She might have gotten snide remarks.
A waiter might have come and told her that she would be requested to leave if the toddler continues to act up.
Mom and dad might have felt extreme shame by ruining the evening of the employer or friend. They should have just gotten a babysitter. The invitation didn’t include a “plus one.”
That doesn’t happen here.
Sometimes other children come and play with expat children.
Typically someone will pick up conversations with the mother of the toddler.
“How old is he?”
“He’s so cute!”
Sometimes complete adult strangers will pick up the child or play with the child.
If it really will be a problem, a restaurant might give this group a private room, but this is common for big groups over six anyway. There isn’t a “if you have kids, we must hide you” mentality. There’s a “you’re a big group and you will probably get loud and you will probably want to laugh with each other” mentality.
Although there are no doubt problems with China and the protection of children through laws, I’m thankful that my child is only expected to be a child in public life. We could get into a whole list of different issues with both of these countries, standardized testing, those kids meals, school structures, family discipline, forced abortions, minor sex slave trafficking (referring to the States) and underage marriage, and on, and on. Neither society is perfect, far from ideal, but I appreciate how China has taught me my child is just a child. Not a mini-adult.
Too lofty of a dream would be that American entertainment, our new adult social educator, would portray a life with messy, loud and normal kids. Ones that break stuff and do really annoying things. And, I mean to portray that in megabucks movies, because sitcoms portraying family life are only typically watched by parents. Not the cranky dudes making snide remarks at weddings.
I’ve recently noticed more of my American moms feeling the heat of these types of situations. An old high school friend, Jodi Lee, outlined how dangerous this is without even realizing that she outlined the danger.
I perceive that a public life that requires children to act anything other than childlike is just as unhealthy for the parent as for the child. A public life that requires children to be “in line” puts a lot of pressure on parents to force little ones to conform before they’re anatomically or psychologically able to do so.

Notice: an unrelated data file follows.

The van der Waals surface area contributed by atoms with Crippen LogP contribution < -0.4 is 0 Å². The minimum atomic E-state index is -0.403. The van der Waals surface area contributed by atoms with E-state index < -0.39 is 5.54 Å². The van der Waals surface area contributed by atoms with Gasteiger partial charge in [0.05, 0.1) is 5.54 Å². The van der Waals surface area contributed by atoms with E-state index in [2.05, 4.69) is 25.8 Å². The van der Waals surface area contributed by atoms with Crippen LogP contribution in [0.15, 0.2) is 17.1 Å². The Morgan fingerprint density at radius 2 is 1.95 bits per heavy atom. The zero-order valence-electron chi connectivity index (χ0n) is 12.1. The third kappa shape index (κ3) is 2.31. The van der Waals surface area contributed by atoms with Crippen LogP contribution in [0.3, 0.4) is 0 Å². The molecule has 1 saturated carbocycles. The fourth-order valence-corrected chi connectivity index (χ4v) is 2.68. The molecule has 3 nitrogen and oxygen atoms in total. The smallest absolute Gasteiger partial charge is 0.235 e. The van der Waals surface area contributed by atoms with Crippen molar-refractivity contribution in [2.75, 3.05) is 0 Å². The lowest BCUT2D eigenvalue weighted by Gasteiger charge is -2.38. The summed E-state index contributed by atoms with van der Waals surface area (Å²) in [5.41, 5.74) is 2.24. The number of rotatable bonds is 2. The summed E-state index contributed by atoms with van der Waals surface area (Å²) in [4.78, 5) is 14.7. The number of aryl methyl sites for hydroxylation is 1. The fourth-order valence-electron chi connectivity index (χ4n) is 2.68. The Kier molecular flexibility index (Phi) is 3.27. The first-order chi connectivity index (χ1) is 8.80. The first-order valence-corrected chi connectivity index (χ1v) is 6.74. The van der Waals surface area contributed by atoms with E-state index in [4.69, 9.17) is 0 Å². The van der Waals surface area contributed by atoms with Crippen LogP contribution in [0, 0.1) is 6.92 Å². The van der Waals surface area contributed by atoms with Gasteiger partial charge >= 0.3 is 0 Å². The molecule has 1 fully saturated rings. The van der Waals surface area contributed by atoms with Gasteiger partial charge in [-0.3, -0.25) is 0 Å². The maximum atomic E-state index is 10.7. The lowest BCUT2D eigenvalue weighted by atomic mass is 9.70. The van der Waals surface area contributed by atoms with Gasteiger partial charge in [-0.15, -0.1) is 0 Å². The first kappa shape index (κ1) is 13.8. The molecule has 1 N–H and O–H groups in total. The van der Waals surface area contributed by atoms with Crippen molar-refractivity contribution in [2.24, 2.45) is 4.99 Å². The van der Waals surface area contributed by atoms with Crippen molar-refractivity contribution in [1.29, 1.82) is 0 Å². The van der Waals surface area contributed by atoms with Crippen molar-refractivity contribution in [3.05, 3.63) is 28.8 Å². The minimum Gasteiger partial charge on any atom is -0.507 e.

Parents who don’t know that this is actually wrong will react by saying things like, “I’m going to pop you in the mouth if you don’t be quiet.” Or the mom who is embarrassed by her daughter’s behavior, “You are acting just like a monkey! Stop it, right now.” These kids probably don’t experience this type of anger just once. I think these are light examples, but American parents can probably come up with examples on their own that they have witnessed or guiltily perpetuated themselves. Or you can go revisit my own list of past inappropriate reactions several paragraphs above.
If we move back to the States one day, I hope I will be able to find the right words (or actions) of grace to tell a mom whose toddler is screaming, especially if she is fuming, too.
“She isn’t bothering us, (my kids and me). I bet others understand. Do you want some help? We could walk with you through the grocery store. We have time.”
“I have an extra little toy here. It was free. Do you want it for your toddler?”
If I were there, I would encourage young expectant mothers who have never been around young children to come to my home to see how children actually act. I had really no clue what I was doing with my first two. By the popularity of parenting magazines, I’m guessing a lot of American mothers feel clueless, too.
For a great deal of the American public, we have no point of reference for how children should behave naturally and normally from birth to five years old.
What do you think? Am I completely off or right on?